- Subverted unusually in Smallville, "Lexmas". Lex dreams about a "perfect" future in which he is married to Lana, while Clark is married to Chloe. He is on excellent terms with everyone, even Jonathan Kent, who has become senator when Lex made the choice to drop out. Jonathan even said Lex is the finest man he ever met. Lex's mother's ghost tells him this could be reality if he makes the right choices. Unfortunately, dream Lana dies delivering his second child. Lex wakes up and decides the only way to stop that is to have money and power, so he starts the smear campaign against Jonathan, tragically missing the point that his decision of not dropping out means all the happiness he felt would become nothing.
- Dolly Parton had a variety show in the '80's, and commented in her opening monologue one night about a tabloid paper that predicted she would fall in love with a 300 lb. wrestler, and write a song about him entitled "Headlock On My Heart". She then introduced her special guest star, Hulk Hogan, and showed a video of a song she wrote, called "Headlock On My Heart." (Lyrics here.)
- Granted, the tabloid gave her the idea, and she never "fell in love" with Hogan (and, in fact, in the video he played a "Goldust"-style wrestler named "Starlight Starbright" instead of himself), but was this her having fun with a tabloid or an actual, but faulty, prediction of the future? Hmmm?
- Buffy the Vampire Slayer, "Prophecy Girl": The Master is freed by drinking Buffy's blood, but she went to fight him only because of the prophecy.
- Another example from "Help": Cassie's prophetic abilities convince her she is going to die. Naturally, this causes her no small amount of stress. Despite Buffy saving her from demons and deathtraps, she dies from an aggravated heart condition. Aggravated no doubt by the aforementioned belief she was going to die, the demons, and the deathtraps. She was convinced she would die, and so she died.
- Subverted in one episode of Xena: Warrior Princess, in which a particular child is destined to take a king's throne, and the obligatory evil councilor tries to use the prophecy to start a civil war which will put the baby on the throne and himself in place as regent. Eventually, the king marries the baby's mother, and so the prophecy is fulfilled: The baby is now heir to his father's throne.
- Don't forget Callisto, whose parents were killed during Xena's reign of terror, so she naturally assumed that Xena or one of her soldiers killed her folks. After she became a goddess, she accidentally ended up in her old village on the day of the attack. While trying to protect her mother and her younger self, she accidentally kills her father and is forced to kill her mother in self-defense. Of course, by the end of the episode, Iolaus went back and changed history so that Callisto never went back to that day, so said SFP never actually happened...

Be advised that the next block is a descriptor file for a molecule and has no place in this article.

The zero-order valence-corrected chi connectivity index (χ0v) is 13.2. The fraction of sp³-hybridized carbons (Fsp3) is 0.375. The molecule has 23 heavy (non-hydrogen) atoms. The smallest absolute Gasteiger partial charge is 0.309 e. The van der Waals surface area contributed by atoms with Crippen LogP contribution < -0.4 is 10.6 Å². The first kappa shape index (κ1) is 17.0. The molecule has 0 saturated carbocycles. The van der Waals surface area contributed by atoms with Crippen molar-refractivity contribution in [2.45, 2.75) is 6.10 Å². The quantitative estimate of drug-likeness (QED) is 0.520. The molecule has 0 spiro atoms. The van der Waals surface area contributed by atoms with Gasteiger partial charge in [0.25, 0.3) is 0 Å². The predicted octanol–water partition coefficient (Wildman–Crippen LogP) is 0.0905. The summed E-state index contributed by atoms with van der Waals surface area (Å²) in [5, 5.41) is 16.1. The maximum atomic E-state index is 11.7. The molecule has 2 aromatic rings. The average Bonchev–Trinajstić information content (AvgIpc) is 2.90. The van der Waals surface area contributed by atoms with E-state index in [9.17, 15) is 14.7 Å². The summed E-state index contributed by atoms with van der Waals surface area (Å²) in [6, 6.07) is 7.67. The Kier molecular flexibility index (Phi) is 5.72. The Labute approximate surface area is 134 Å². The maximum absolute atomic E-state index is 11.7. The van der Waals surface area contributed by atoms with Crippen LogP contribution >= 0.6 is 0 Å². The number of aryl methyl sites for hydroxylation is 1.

- It has been prophesied that Xena's child would cause the doom of the Greek gods. They decide to kill the child, their attacks on her and Xena leading to their doom.
- Often used in conjunction with time Travel. For example, The Twilight Zone episode "No Time Like the Past" involves a man traveling back in time and attempting to prevent a small town fire he knows will happen. Instead, his actions end up causing the fire.
- The same twist happens in the episode "Back There". A man travels back in time and tries to warn people of Lincoln's assassination. Unbeknownst to the man, one of the people he tells about it is John Wilkes Booth, who gets the idea from him.
- A non-time travel related example: In "What's in the Box", a man is shown his future (via an enchanted TV set) in which he kills his wife during a fight and dies in the electric chair. When he tries to describe this to his wife, she laughs at him, which gets him angry, they start to fight, and...
- In "The Mirror," a successful South American revolutionary leader is told by the dictator he is replacing that his mirror is enchanted and he will see in it the face of the man who will assassinate him. The new ruler begins imagining that he sees the faces of his allies and one by one he has them executed, becoming as much of a blood-thirsty tyrant as the man he had fought against. Guilt-ridden, looks into the mirror a last time and realizes he is finally looking at his true murderer... and then kills himself.
- Lampshaded, defied, averted, played straight, and thoroughly deconstructed, all in one Star Trek: The Next Generation episode: "Cause and Effect" deals with causality and time travel, and at one point the following analysis takes place:
Picard: If you are right, perhaps we could escape from the loop by avoiding the collision.
La Forge: That's our guess.
Worf: Perhaps we should reverse course.
Riker: For all we know, reversing course may be what leads us into the crash.